The near-elimination of HIV transmission with antiretroviral therapy (ART) has provided the world with a clear path to end the HIV epidemic through the mass provision of ART at diagnosis, i.e. test-and-treat. Despite the very large prevention benefits of ART, we found very limited knowledge of treatment-as-prevention (TasP) in two population-based surveys we recently conducted in South Africa (Bor K01). Indeed, current public health messaging and clinical HIV counseling in South Africa do not emphasize the prevention benefits of ART. In 2016, U=U Campaign was launched to disseminate the scientific evidence that people with HIV cannot transmit the virus if their viral load is undetectable. U=U has been endorsed by NIH and by organizations in nearly 100 countries. Anecdotal evidence suggests providing information on U=U may reduce stigma and improve wellbeing of PLWH, and may lead to increased ART uptake and adherence by appealing to the desire of PLWH to avoid transmission to others. Although the science on U=U is clear, there is currently a critical evidence gap on (a) how best to integrate information on U=U into HIV counseling services, and (b) what impact U=U messaging has on wellbeing of PLWH and on treatment-seeking behaviors. We propose a formative research study (R34) to develop an app-based educational video intervention that will provide information on U=U that is locally-appropriate and can be integrated into routine HIV counselling. We will pilot the intervention in a clinical trial of patients receiving HIV post-test and adherence counseling services, in order to determine feasibility and acceptability, impact on U=U knowledge and attitudes, impact on stigma and psychological wellbeing, and preliminary evidence for ART uptake, adherence, and viral monitoring and suppression. The study builds on a longstanding collaboration between Boston University and the Health Economics and Epidemiology Research Office (HE2RO) at the University of Witwatersrand in South Africa. This study is highly innovative because we take a novel approach ? disseminating information on the prevention benefits of ART ? to improve wellbeing of PLWH and motivate early uptake of ART in South Africa. Study results will inform an R01 proposal to evaluate the impact of this intervention on viral suppression in a cluster-randomized efficacy trial. The research will have significant public health impact as the findings have potential to shape HIV counseling guidelines and practice in the country with the world?s largest HIV epidemic. We hypothesize that selling treatment-as-prevention on its merits could substantially improve wellbeing of PLWH and increase demand for ART, enabling countries to maximize the impact of test-and-treat.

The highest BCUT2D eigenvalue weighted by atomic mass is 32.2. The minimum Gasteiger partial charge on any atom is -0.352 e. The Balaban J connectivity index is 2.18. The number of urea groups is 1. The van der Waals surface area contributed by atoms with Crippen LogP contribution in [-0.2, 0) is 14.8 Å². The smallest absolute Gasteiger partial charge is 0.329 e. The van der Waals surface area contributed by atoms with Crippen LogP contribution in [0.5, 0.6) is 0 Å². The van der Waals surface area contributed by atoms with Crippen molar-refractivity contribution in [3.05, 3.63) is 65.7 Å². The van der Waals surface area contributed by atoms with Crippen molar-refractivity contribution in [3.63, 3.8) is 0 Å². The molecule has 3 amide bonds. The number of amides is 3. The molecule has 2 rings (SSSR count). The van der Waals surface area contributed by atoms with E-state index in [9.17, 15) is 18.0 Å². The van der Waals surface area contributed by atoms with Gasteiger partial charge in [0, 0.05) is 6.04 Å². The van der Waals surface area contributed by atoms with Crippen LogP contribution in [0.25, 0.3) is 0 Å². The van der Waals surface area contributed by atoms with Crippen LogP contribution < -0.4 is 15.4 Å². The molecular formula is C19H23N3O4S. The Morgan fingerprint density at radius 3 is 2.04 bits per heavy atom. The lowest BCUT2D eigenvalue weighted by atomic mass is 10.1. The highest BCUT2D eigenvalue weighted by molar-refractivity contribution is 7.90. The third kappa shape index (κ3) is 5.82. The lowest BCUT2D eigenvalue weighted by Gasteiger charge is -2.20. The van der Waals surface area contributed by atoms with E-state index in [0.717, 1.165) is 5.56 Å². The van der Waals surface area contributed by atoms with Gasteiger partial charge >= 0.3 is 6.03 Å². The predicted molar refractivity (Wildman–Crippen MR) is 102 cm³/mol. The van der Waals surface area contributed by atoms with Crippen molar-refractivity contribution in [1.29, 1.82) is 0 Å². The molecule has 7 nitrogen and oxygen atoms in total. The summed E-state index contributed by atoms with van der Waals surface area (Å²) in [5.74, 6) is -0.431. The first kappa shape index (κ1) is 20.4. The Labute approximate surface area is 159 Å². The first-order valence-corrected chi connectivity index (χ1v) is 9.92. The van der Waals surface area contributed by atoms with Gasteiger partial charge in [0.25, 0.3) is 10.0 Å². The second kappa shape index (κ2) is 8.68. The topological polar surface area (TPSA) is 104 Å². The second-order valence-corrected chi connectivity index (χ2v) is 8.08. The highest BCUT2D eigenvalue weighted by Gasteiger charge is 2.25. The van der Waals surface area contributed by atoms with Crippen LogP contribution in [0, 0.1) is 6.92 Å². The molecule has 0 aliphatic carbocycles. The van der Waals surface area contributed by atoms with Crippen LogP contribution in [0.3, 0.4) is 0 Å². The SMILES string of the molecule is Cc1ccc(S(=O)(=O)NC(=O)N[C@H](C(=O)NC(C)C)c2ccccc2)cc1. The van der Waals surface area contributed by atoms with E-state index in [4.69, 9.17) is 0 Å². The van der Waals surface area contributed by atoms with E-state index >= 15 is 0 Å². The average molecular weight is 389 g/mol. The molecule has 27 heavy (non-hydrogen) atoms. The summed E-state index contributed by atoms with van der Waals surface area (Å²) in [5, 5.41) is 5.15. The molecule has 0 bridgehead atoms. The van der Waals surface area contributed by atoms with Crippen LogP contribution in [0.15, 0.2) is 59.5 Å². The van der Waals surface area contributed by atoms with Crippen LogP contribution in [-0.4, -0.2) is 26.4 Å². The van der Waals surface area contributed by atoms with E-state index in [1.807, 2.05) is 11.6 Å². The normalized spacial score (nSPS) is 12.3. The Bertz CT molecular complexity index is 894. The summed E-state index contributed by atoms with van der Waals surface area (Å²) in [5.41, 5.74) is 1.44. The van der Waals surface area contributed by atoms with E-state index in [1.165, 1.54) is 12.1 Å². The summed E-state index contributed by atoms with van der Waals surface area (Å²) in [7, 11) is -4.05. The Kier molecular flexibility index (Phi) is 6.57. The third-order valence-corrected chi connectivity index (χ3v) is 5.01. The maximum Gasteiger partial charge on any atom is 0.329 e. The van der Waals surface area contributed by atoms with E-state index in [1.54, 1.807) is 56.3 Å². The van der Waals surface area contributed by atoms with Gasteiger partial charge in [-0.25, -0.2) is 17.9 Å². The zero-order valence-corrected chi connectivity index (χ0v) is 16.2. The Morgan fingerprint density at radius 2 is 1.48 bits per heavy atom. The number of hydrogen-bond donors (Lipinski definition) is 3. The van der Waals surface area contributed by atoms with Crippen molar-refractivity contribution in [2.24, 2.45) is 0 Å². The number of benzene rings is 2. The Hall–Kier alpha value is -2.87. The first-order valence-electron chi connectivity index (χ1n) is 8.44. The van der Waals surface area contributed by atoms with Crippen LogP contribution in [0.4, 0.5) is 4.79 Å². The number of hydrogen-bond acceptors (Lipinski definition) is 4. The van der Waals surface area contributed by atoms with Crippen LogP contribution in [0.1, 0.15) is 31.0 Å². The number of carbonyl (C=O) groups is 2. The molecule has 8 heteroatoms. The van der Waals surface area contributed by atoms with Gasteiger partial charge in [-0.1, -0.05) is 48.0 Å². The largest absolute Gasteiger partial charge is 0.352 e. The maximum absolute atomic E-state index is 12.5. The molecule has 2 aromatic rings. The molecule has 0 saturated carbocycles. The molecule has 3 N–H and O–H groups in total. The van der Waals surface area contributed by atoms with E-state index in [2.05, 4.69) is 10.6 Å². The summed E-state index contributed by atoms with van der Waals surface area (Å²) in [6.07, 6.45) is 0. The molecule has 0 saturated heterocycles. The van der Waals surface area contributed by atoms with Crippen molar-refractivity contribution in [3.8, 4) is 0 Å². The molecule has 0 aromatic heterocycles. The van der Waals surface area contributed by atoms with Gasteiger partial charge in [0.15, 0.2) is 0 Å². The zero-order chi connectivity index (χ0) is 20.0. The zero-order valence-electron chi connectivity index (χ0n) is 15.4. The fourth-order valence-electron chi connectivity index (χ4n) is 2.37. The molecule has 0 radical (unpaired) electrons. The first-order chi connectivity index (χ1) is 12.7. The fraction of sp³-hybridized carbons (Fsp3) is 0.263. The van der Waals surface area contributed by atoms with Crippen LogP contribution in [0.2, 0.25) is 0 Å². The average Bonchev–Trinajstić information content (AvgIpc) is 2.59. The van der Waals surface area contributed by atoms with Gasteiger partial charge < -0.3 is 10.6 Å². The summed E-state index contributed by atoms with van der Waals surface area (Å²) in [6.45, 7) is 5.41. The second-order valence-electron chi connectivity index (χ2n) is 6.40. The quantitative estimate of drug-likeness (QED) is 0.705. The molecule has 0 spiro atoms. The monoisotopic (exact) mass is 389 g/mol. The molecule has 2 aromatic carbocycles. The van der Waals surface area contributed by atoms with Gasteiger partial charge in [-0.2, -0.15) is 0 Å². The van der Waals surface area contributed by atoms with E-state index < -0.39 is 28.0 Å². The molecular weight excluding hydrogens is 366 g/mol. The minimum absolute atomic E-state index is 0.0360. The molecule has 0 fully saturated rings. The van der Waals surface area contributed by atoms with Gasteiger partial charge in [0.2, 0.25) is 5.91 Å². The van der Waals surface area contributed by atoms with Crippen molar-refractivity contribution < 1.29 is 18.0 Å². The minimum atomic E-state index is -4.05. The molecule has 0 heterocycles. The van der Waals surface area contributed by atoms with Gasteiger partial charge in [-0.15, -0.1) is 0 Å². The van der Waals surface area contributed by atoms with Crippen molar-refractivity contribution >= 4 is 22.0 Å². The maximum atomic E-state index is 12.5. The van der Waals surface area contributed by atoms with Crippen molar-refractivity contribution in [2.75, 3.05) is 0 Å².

The proposed study will develop and pilot an app-based video intervention to integrate U=U (Undetectable = Untransmittable) messaging into HIV counseling in South Africa. Although treatment-as-prevention is the primary rationale for ?test-and-treat? policies, the prevention benefits of antiretroviral therapy have not featured prominently in HIV counseling and public health messaging. The intervention to be developed will provide accurate, up-to-date information on U=U ? including its limitations ? and will seek to increase uptake of ART by reducing stigma and appealing to HIV prevention altruism, i.e. the desire to avoid transmitting HIV to others.